Following in excitement the narration for the history of America on the eyes of a Jewish family live in New Jersey, where they witness the political raising of Charles Lindbergh, till he becomes the president, as he hates foreigns and take the nation on the path of fascism and corruption.
Simon and his writing partner... Ed Burns, are to be commended for not only fashioning such an engrossing and provocative drama, but also for assembling a top-to-bottom standout cast that makes the mesmerizing most of this potent material.
The ensemble cast is flawless too, totally convincing as real people of the period, with perfect pitch at the crucial turning points in the plot, and carrying that beguiling authenticity that characterises anything David Simon does.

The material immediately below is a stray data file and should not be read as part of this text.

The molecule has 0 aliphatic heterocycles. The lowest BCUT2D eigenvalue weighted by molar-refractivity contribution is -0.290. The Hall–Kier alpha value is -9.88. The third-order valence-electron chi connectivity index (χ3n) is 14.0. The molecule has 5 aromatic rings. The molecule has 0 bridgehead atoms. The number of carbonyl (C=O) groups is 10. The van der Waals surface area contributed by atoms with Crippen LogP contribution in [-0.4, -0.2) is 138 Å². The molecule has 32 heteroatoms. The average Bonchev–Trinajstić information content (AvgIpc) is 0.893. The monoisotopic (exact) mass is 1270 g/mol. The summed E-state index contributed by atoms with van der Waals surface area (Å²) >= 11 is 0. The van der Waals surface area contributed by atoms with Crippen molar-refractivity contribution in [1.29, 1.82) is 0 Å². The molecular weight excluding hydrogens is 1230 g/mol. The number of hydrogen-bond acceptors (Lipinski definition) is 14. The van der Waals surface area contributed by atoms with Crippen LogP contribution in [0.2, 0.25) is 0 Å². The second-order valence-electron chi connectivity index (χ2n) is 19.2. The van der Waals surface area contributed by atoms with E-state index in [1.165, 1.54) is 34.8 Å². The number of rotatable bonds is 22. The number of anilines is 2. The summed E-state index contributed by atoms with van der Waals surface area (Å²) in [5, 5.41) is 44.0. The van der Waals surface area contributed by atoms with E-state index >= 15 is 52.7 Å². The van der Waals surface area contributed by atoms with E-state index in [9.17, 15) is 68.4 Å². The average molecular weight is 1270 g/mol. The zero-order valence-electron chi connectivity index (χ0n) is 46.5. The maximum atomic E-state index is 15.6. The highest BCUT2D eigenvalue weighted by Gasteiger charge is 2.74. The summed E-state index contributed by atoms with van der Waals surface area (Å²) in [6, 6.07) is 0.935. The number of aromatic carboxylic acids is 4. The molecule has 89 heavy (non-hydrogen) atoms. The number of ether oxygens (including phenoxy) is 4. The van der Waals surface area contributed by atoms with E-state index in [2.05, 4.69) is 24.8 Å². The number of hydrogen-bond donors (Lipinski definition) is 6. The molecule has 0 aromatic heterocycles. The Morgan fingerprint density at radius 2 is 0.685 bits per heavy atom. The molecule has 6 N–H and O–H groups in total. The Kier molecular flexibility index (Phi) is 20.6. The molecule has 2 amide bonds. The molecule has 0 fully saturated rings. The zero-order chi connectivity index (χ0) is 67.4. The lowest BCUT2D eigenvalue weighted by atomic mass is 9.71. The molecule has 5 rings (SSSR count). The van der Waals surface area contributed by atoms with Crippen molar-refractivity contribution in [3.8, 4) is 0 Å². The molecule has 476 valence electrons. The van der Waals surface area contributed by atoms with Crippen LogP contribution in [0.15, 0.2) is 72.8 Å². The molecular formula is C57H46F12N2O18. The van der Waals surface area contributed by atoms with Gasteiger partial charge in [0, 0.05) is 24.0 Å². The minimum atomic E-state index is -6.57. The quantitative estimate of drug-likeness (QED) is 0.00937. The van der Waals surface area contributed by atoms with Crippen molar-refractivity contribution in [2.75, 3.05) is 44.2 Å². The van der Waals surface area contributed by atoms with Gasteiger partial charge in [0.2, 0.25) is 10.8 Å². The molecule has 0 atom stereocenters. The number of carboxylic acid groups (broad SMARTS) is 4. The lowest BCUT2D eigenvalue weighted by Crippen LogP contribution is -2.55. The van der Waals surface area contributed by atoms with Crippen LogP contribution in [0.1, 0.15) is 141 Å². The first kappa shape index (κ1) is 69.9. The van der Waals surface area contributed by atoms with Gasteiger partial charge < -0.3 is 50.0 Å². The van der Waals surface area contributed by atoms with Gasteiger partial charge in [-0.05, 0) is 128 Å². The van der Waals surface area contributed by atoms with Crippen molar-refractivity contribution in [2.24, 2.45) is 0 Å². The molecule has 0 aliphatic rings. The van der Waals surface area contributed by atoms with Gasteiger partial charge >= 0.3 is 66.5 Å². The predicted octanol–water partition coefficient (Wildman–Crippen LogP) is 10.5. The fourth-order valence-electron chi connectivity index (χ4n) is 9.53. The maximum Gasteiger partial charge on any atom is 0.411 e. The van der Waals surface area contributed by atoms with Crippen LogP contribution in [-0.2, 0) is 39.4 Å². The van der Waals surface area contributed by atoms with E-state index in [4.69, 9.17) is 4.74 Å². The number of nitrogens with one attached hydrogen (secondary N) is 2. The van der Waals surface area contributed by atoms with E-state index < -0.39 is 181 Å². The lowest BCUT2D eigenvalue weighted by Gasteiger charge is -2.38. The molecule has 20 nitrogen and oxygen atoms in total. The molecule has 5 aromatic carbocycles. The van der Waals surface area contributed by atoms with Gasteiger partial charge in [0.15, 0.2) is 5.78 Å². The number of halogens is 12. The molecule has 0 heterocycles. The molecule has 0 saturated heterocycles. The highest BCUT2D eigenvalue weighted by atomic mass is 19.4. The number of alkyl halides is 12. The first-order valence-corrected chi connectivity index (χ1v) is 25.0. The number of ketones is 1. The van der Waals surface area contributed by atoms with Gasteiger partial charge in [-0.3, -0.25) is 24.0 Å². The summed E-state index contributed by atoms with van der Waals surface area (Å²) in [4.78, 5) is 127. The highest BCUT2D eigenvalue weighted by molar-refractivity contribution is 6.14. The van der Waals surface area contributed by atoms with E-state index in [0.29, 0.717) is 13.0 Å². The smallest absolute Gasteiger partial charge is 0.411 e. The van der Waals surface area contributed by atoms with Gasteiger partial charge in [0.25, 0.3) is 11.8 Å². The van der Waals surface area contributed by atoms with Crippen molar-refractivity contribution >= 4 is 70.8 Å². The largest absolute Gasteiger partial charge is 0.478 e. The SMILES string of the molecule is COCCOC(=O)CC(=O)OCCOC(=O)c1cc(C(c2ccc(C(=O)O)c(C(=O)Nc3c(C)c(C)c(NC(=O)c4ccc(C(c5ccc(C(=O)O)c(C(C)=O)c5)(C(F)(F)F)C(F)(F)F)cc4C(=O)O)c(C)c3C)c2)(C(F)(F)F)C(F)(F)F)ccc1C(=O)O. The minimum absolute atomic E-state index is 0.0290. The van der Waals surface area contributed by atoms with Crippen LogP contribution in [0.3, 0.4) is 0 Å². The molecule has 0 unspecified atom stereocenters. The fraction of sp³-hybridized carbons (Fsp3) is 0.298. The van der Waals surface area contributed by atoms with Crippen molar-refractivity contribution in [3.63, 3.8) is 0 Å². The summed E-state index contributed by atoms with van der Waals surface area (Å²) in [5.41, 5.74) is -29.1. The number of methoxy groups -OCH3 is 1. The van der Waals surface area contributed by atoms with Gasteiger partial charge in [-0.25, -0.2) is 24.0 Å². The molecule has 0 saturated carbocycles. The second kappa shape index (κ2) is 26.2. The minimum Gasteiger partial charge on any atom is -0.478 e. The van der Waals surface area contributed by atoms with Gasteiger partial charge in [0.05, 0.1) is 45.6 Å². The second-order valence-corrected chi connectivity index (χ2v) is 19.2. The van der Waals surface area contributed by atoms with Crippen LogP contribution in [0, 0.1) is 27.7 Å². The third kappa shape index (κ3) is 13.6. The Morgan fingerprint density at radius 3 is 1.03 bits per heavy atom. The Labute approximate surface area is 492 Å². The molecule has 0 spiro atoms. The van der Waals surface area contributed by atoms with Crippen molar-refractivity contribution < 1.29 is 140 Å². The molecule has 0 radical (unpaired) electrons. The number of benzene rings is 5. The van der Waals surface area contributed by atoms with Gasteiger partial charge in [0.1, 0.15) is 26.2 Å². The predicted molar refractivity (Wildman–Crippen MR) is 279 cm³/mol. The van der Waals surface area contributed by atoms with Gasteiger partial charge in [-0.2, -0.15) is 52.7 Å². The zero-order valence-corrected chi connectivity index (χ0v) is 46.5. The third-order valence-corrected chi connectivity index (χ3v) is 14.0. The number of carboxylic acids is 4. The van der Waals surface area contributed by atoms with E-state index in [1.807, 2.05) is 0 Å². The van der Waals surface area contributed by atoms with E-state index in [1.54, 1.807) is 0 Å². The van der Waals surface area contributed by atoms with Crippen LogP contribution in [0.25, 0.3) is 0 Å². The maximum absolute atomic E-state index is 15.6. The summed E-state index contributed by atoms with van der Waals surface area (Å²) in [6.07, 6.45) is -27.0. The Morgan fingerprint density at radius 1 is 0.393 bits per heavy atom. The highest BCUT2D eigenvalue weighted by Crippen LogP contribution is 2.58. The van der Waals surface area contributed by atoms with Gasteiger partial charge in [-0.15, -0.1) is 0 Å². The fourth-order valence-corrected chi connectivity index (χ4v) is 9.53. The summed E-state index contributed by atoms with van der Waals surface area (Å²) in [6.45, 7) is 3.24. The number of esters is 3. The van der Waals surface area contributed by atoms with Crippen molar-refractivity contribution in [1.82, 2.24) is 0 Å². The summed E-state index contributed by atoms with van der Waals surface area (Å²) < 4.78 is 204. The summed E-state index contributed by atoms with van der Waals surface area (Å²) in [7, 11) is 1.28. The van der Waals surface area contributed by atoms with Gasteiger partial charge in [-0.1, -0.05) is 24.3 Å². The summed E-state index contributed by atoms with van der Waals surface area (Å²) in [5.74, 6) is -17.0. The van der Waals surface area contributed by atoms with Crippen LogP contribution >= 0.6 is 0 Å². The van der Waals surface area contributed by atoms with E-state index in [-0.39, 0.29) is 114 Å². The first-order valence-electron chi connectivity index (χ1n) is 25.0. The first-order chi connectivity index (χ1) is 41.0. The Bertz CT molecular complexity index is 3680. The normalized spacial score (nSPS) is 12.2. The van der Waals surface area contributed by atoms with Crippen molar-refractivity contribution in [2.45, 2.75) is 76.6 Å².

That was my feeling going in, a hesitance to spend even more time contemplating the clenching grip of fascism. But Simon and Burns, as they have done in the past, find a graceful path through the grimness.